Building a web app(Whinst) Part 27: Creating a responsive Navbar

Building Whinst

In the last article I talked about how I created a UI and UX design plan. One of the things I mentioned I’d work on in the plan was the creation of a responsive navbar. A navbar short for Navigation Bar is bar found usually at the top of the screen on a web application UI and contains links to the appropriate sections of an application. In this article, I’ll walk you through how I created a responsive navbar for the Whinst web app.

Creating the Navbar🔧

To create the navbar I first started by creating the general structure and design of how it would look on the landing page. This structure features the Whinst logo, links to some sections of the app and a sign in and sign up button. These are all horizontally aligned. To do this I used a nav tag with “flex, items-center and justify-between” design properties to properly align everything. The code below shows this.

<nav class="flex justify-between items-center">

With this done the navbar looked good but only on devices with large horizontal screens. I had to implement a new design to cater for smaller/more vertical device screens. This is what is known as making a UI design responsive. The idea is for the UI to automatically change the navbar immediately the screen size changes. To implement this I used tailwind’s responsive design breaking points. A breaking point is just a point at which an application’s UI adapts to a changes in screen sizes. When a screen has a size less than the breaking point, the horizontal navbar disappears. When this navbar disappears, a hamburger button appears which when clicked opens up a vertical navbar that displays everything from the horizontal navbar but still fits properly within a device with a small screen size. To implement the hamburger button that opens and closes the vertical navbar, I used a simple function which acts when the button is pressed. By default the navbar is set to hidden but once the button is pressed it makes it appear by first checking whether the menu is open or closed. It works the same way when closing the navbar.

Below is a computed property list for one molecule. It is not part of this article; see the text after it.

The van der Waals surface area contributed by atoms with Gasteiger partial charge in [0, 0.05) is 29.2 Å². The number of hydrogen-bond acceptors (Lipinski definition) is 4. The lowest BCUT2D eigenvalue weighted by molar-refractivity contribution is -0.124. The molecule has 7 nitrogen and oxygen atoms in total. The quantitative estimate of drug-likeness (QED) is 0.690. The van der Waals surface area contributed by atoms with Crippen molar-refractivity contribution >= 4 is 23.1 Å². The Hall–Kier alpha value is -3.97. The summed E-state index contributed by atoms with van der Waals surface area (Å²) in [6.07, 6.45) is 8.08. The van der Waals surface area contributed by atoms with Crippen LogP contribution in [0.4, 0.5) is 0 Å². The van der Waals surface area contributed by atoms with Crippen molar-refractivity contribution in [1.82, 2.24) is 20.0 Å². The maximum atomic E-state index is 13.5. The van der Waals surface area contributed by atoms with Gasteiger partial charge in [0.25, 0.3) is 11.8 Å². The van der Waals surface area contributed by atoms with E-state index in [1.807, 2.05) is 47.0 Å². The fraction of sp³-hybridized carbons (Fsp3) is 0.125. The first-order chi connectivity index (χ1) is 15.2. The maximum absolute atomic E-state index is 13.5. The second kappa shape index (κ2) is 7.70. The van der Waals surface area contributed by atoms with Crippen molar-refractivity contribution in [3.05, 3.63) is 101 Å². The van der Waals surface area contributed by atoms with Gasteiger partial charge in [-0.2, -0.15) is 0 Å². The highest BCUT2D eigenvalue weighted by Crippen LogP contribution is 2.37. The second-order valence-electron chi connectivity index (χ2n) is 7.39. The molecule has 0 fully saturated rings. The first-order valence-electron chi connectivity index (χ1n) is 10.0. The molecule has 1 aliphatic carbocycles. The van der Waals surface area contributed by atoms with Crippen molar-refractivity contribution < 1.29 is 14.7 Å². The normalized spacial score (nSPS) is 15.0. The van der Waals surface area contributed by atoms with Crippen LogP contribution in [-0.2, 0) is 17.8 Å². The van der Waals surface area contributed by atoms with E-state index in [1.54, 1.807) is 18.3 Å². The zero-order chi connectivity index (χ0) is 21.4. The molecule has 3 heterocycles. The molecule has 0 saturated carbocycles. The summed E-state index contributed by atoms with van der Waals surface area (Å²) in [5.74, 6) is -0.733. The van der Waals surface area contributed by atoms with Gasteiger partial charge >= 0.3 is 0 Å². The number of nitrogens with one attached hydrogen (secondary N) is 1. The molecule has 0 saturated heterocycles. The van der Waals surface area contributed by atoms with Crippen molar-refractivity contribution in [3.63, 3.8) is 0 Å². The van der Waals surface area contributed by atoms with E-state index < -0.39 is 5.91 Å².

export default function LandingPage(){
 const [isOpen,setIsOpen] = useState(false)
   const dropMenu =()=>{
  <button className="hamburger-menu lg:hidden" onClick={dropDown}>

<div className={`${isOpen ? 'block' : 'hidden'} >

Creating a responsive navbar was something that was certainly challenging for me😅. But now that it is done and working I’m just a couple days closer to completing the Whinst web app. Thank you for reading🙏.


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